Catholic Medical Quarterly Volume 71(3) August 2021

Book Review

Sexual Justice.
A bridge offering sensible and respectful explanations about Catholic Christian attitudes to the Lesbian Gay Bisexual (LGB) debate.
ISBN 1916457509. Panda Press Publishing
by Dr Charlie O'Donnell FROP FRCEM FFICM

Reviewed by Dr Pravin Thevathasan

Dr Charlie O'Donnell has been a friend of mine since medical school days. It is therefore with great relief that I find myself wholeheartedly endorsing this book. When I first read it, I said that it is "very charitable" and "easy to read." I also believe that it is an important read for those on both sides of the debate. I include those members of the Catholic clergy who have been critical of the Vatican direction banning the blessing of same sex unions. What the Catholic Church teaches on this matter is beautiful, good and true. 

The author notes that the LGB movement is the most visible manifestation of the sexual revolution. There are Gay Pride Marches in almost every capital city of the developed world. There are no corresponding marches celebrating divorce, cohabitation and pornography. He begins his work with a clear statement: God loves everybody irrespective of sexual orientation. Indeed sexual orientation does not define the person. He goes on to say that homosexuality is not a psychiatric illness. I agree. Psychiatry's attempts at "treating" homosexuals have been an abject failure. This is in marked contrast to organizations like Courage, the Catholic apostolate which follows the teachings of the Catholic Church. It should surely be promoted in every Catholic diocese.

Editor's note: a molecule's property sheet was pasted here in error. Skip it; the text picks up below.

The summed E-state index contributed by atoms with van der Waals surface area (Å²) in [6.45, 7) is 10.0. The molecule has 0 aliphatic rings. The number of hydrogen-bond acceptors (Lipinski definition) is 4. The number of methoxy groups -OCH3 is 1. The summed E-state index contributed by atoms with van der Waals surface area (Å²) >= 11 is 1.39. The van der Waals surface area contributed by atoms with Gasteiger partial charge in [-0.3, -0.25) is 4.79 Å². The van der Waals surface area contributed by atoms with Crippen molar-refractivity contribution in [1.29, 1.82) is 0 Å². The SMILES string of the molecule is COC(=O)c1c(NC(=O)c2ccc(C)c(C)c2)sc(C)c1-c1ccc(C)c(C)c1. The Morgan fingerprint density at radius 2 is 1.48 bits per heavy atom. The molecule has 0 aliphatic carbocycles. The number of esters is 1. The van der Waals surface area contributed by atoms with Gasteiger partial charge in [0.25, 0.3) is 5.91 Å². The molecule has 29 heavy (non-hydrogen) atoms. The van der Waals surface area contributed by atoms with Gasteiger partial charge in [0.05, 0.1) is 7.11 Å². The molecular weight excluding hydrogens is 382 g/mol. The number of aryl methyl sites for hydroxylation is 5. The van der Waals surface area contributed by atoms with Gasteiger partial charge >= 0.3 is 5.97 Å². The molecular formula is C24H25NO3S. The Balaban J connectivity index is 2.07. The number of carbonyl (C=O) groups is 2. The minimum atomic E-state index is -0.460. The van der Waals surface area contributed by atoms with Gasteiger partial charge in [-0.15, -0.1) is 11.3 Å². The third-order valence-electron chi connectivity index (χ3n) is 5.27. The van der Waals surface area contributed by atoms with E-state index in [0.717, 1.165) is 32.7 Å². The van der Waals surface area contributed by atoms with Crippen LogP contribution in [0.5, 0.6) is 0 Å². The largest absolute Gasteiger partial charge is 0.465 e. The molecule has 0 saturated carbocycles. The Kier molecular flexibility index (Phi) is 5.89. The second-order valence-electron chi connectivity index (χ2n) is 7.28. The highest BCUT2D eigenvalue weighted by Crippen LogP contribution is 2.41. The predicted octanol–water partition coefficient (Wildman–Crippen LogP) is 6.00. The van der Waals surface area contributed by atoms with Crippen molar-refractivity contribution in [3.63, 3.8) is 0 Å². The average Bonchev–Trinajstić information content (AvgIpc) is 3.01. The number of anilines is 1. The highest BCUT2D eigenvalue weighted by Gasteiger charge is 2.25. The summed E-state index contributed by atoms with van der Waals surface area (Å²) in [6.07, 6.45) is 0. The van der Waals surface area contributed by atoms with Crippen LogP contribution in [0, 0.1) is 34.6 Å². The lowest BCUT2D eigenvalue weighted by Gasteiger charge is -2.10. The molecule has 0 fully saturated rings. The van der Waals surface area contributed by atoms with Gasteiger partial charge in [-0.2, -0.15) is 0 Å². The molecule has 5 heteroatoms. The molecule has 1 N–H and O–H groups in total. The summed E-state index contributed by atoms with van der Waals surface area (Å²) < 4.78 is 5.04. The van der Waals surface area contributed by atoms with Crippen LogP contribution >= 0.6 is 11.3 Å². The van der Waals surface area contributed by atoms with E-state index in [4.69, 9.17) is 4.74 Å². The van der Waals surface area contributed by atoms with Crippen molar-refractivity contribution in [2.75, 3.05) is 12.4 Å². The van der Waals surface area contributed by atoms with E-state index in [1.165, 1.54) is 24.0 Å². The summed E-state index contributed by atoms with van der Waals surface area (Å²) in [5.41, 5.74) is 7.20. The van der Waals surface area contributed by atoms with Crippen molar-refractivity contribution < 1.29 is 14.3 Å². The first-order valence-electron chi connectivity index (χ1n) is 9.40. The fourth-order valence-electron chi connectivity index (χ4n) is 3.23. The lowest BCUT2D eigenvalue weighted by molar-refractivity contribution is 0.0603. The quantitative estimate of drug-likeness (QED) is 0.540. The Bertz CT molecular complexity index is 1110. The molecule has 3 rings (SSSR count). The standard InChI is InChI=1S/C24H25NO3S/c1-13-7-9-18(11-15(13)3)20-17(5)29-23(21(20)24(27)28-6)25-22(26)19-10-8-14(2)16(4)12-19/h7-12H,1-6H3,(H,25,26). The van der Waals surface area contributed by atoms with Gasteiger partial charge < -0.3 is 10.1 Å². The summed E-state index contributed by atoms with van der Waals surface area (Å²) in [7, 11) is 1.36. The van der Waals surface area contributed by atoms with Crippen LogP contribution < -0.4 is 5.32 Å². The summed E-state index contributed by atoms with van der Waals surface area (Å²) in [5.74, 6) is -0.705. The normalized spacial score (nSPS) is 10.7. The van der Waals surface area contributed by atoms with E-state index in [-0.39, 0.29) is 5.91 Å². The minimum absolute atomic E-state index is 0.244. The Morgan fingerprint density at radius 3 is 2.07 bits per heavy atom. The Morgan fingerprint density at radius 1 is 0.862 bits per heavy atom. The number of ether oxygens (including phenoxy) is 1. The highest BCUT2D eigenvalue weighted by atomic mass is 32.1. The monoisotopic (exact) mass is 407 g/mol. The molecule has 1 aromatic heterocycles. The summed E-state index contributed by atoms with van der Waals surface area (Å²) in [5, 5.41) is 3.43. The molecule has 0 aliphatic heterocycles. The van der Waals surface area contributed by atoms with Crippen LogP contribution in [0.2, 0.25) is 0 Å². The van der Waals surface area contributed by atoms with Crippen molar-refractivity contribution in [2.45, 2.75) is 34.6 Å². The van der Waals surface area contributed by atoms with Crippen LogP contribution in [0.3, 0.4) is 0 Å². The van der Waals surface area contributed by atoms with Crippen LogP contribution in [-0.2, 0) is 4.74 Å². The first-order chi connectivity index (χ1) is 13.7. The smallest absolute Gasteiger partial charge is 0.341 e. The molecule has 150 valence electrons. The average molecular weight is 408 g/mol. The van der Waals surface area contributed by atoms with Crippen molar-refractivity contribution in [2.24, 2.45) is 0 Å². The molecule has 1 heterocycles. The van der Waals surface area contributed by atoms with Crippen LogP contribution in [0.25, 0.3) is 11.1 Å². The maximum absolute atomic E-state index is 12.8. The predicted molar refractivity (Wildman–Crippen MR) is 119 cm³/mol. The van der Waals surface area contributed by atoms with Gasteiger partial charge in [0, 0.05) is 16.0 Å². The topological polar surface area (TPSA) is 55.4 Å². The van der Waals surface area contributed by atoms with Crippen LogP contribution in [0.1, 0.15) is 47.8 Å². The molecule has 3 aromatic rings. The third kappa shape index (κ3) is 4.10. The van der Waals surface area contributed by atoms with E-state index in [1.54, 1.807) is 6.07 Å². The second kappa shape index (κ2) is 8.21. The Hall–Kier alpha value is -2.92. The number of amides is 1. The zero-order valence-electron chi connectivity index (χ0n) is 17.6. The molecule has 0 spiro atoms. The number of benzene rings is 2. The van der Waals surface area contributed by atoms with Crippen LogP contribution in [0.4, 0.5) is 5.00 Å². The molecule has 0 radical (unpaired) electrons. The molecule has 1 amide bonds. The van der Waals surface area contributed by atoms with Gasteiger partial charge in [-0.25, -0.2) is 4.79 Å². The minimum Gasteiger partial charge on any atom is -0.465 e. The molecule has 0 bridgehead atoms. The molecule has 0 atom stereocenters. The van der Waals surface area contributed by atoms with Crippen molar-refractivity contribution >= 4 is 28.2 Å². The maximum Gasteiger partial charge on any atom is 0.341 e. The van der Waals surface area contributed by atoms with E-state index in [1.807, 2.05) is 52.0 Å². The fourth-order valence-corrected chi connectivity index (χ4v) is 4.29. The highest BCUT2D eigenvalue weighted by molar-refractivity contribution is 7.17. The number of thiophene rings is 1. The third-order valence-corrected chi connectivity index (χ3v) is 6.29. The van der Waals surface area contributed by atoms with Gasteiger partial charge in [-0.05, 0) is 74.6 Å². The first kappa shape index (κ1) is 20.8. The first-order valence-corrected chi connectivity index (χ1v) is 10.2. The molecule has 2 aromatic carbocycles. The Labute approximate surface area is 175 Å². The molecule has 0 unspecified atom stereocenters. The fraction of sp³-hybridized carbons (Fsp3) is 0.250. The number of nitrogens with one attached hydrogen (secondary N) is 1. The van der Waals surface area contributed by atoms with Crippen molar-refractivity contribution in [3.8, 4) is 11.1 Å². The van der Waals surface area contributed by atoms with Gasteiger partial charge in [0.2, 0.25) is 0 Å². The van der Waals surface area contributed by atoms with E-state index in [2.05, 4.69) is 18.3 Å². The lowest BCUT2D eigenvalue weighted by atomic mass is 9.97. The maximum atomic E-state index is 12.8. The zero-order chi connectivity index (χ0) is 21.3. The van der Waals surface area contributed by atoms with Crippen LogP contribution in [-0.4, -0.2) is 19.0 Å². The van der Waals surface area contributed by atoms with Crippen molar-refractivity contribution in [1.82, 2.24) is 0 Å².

The author then proceeds to what he means by orgasmic justice. This was the original title of the book and I for one am pleased that the title was changed. Not because of reticence but because some readers may have been misled. I am reminded of an unfavourable review of Roger Scruton's philosophical work Sexual Desire by someone who was clearly looking for a literary alternative to Viagra. By orgasmic justice, the author means that our actions ought to promote the common good. This includes protecting vulnerable women and children. When we separate sexual acts from our responsibility towards women and children, the result is our neglect of the most vulnerable in our society. There is a failure of the virtue of justice. 

However, a woman in a committed relationship with one other woman might well argue that her behaviour is far more responsible than that of a heterosexual man with multiple partners. But two wrongs don't make a right. The author argues his case well: orgasmic justice can only be achieved in a life-long marriage between one man and one woman.

The author follows this with a summary of Catholic doctrine, which then leads to a discussion of biological realism, something that can be understood by reason alone. Other topics include why the Catholic Church cannot support "gay marriage" or gay adoption. 

Ultimately, I think this book is about marriage, what it means, why it is so important. We see all around us the consequences of heterosexual marriage breakdown. One of the best ways we can help our brothers and sisters with same sex attraction is by living our marriage vocation as well as we can. 

A brilliant, thoughtful and compassionate work.

This book is and available from the Holy Cross Catholic Bookshop (